Mega Shark vs. Giant Octopus (2009)

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Image gallery for Mega Shark vs. Giant Octopus

Mega Shark films
Mega Shark vs. Giant Octopus
Mega Shark vs. Crocosaurus
Mega Shark vs. Giant Octopus
See alternate titles
The American DVD cover for Mega Shark vs. Giant Octopus
Directed by Jack Perez
Producer(s) David Michael Latt, David Rimawi (executive)
Written by Jack Perez
Music by Chris Ridenhour
Distributor The Asylum
Rating R
Running time 88 minutes
(1 hour, 28 minutes)
Aspect ratio 1.78:1
Rate this film!
(12 votes)

Winner... Eats... All!

— Tagline

Mega Shark vs. Giant Octopus is an American giant monster film produced by The Asylum, and the first entry in the studio's Mega Shark series. It was released on DVD in the United States on May 19, 2009.

Plot[edit | edit source]

While piloting a stolen Aquanaut 3 mini-submarine off the coast of Alaska, oceanographer Emma MacNeil discovers a pod of whales before a top secret military experiment disturbs them and releases two prehistoric creatures from the ice. At her job in California, she finds an odd fragment of organic material while examining a whale carcass, contradicting the standing hypothesis that it had been injured by a ship's propeller. However, before she can investigate any further, she is fired for stealing the submarine. Shortly after, a Giant Octopus attacks a Japanese oil rig, leaving only one survivor, who is interviewed by the Japanese oceanographer Seiji Shimada. Elsewhere, Mega Shark leaps from the ocean and eats an plane passing overhead. After sneaking into the site where the whale carcass was being held, Emma extracts the fragment and contacts her former professor, Lamar Sanders. Together, they come to the conclusion that it is the tooth of a megalodon shark (Otodus megalodon). They meet with Shimada and watch a tape from MacNeil's voyage which reveals that the Giant Octopus had escaped alongside the megalodon shark. That night, they are press-ganged into helping the U.S. military eliminate the beasts.

The scientists managed to convince the military to try to capture the monsters alive, and are put to work to try to find ways to lure them into the shallows of Tokyo Bay and San Francisco Bay. While working together, MacNeil and Shimada discuss their deep-seated relationship to the ocean, which leads to them having sex and determining that they should use pheromones to attract the monsters. However, both attempts fail miserably, and lead to Mega Shark taking a bite out of the Golden Gate Bridge. The two creatures then flee into the Pacific Ocean, and the scientists decide to allow the monsters to fight one another to the death. They use the pheromone trick again near where the beasts were first unleashed. Leading Mega Shark through a deep sea trench, they narrowly escape unharmed. After destroying many ships and submarines, the monsters begin to fight. The Giant Octopus loses the tips of two of his tentacles before finally grappling Mega Shark and constricting it until they both sink to the bottom of the sea, motionless.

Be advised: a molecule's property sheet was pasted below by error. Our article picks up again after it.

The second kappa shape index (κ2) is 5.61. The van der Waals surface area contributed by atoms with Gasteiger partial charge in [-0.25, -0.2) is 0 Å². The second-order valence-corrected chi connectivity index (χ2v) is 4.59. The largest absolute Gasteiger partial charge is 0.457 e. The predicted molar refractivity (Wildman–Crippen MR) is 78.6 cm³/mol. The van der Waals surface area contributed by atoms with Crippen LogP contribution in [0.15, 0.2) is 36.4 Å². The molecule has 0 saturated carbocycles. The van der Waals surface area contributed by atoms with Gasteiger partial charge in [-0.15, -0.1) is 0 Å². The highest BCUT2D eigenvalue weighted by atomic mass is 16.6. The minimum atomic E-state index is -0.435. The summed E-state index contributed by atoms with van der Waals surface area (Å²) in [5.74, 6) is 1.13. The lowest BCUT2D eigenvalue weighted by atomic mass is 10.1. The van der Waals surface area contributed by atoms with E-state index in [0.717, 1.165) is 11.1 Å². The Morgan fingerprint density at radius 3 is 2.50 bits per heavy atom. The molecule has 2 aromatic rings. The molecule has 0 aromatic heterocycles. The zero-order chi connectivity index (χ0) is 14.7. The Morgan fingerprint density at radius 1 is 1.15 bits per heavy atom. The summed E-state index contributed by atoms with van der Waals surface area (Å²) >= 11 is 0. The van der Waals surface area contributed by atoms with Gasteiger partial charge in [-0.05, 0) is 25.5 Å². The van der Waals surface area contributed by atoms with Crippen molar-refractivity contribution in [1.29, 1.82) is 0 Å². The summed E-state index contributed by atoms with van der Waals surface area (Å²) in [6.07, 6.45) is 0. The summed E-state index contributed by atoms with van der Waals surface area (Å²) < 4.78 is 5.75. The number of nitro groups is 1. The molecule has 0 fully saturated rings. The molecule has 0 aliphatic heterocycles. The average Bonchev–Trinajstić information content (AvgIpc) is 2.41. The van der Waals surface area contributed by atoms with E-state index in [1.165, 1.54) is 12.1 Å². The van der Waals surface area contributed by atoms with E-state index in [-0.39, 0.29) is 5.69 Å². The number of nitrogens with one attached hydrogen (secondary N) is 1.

Happily reunited, Emma and Seiji sit on the beach thinking of their future together. However, they are approached by Lamar with a file folder. They joke about the once-in-a-lifetime experience of tracking down a gigantic shark before Lamar reveals that his folder contains what he calls "another lifetime." The team runs off to pursue it.

Staff[edit | edit source]

Staff role on the left, staff member's name on the right.

  • Directed by   Jack Perez
  • Written by   Jack Perez
  • Produced by   David Michael Latt
  • Executive producing by   David Rimawi
  • Music by   Chris Ridenhour
  • Cinematography by   Alexander Yellen
  • Edited by   Marq Morrison
  • Production design by   Nino Zagaroli
  • Assistant directing by   Xavier S. Puslowski

Cast[edit | edit source]

Actor's name on the left, character played on the right.

  • Deborah Gibson   as   Dr. Emma MacNeil
  • Lorenzo Lamas   as   Allan Baxter
  • Vic Chao   as   Dr. Seiji Shimada
  • Jonathan Nation   as   Vince
  • Mark Hengst   as   Dick Ritchie